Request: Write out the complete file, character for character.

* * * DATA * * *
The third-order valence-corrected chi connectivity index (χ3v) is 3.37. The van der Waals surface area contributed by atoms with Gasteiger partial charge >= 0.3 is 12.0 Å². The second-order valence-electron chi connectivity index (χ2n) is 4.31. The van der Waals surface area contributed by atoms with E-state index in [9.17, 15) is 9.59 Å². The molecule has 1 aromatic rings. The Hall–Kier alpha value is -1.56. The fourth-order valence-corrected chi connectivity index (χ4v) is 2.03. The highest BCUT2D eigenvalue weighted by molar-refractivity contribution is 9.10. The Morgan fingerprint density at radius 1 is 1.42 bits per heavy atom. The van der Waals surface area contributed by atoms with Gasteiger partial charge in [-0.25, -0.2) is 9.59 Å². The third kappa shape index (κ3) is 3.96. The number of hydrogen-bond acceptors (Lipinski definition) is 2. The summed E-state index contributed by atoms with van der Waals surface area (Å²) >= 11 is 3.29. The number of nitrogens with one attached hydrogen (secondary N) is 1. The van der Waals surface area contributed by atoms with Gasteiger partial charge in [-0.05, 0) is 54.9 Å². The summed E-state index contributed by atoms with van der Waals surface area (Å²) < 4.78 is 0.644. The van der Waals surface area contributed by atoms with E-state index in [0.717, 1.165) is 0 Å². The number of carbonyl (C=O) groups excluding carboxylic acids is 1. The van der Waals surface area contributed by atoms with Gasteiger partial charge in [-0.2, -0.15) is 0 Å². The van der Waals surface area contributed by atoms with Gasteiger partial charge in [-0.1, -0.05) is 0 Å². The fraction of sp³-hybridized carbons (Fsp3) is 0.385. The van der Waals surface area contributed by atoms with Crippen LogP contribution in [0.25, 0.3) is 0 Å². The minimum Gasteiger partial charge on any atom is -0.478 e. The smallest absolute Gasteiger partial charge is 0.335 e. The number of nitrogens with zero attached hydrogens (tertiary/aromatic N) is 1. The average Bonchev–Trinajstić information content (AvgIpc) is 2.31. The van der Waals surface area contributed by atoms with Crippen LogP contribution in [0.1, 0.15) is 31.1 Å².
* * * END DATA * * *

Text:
The third-order valence-corrected chi connectivity index (χ3v) is 3.37. The van der Waals surface area contributed by atoms with Gasteiger partial charge >= 0.3 is 12.0 Å². The second-order valence-electron chi connectivity index (χ2n) is 4.31. The van der Waals surface area contributed by atoms with E-state index in [9.17, 15) is 9.59 Å². The molecule has 1 aromatic rings. The Hall–Kier alpha value is -1.56. The fourth-order valence-corrected chi connectivity index (χ4v) is 2.03. The highest BCUT2D eigenvalue weighted by molar-refractivity contribution is 9.10. The Morgan fingerprint density at radius 1 is 1.42 bits per heavy atom. The van der Waals surface area contributed by atoms with Gasteiger partial charge in [-0.25, -0.2) is 9.59 Å². The third kappa shape index (κ3) is 3.96. The number of hydrogen-bond acceptors (Lipinski definition) is 2. The summed E-state index contributed by atoms with van der Waals surface area (Å²) >= 11 is 3.29. The number of nitrogens with one attached hydrogen (secondary N) is 1. The van der Waals surface area contributed by atoms with Gasteiger partial charge in [-0.05, 0) is 54.9 Å². The summed E-state index contributed by atoms with van der Waals surface area (Å²) < 4.78 is 0.644. The van der Waals surface area contributed by atoms with E-state index in [0.717, 1.165) is 0 Å². The number of carbonyl (C=O) groups excluding carboxylic acids is 1. The van der Waals surface area contributed by atoms with Gasteiger partial charge in [-0.2, -0.15) is 0 Å². The van der Waals surface area contributed by atoms with Gasteiger partial charge in [-0.1, -0.05) is 0 Å². The fraction of sp³-hybridized carbons (Fsp3) is 0.385. The van der Waals surface area contributed by atoms with Crippen LogP contribution in [0.25, 0.3) is 0 Å². The minimum Gasteiger partial charge on any atom is -0.478 e. The smallest absolute Gasteiger partial charge is 0.335 e. The number of nitrogens with zero attached hydrogens (tertiary/aromatic N) is 1. The average Bonchev–Trinajstić information content (AvgIpc) is 2.31. The van der Waals surface area contributed by atoms with Crippen LogP contribution in [0.1, 0.15) is 31.1 Å².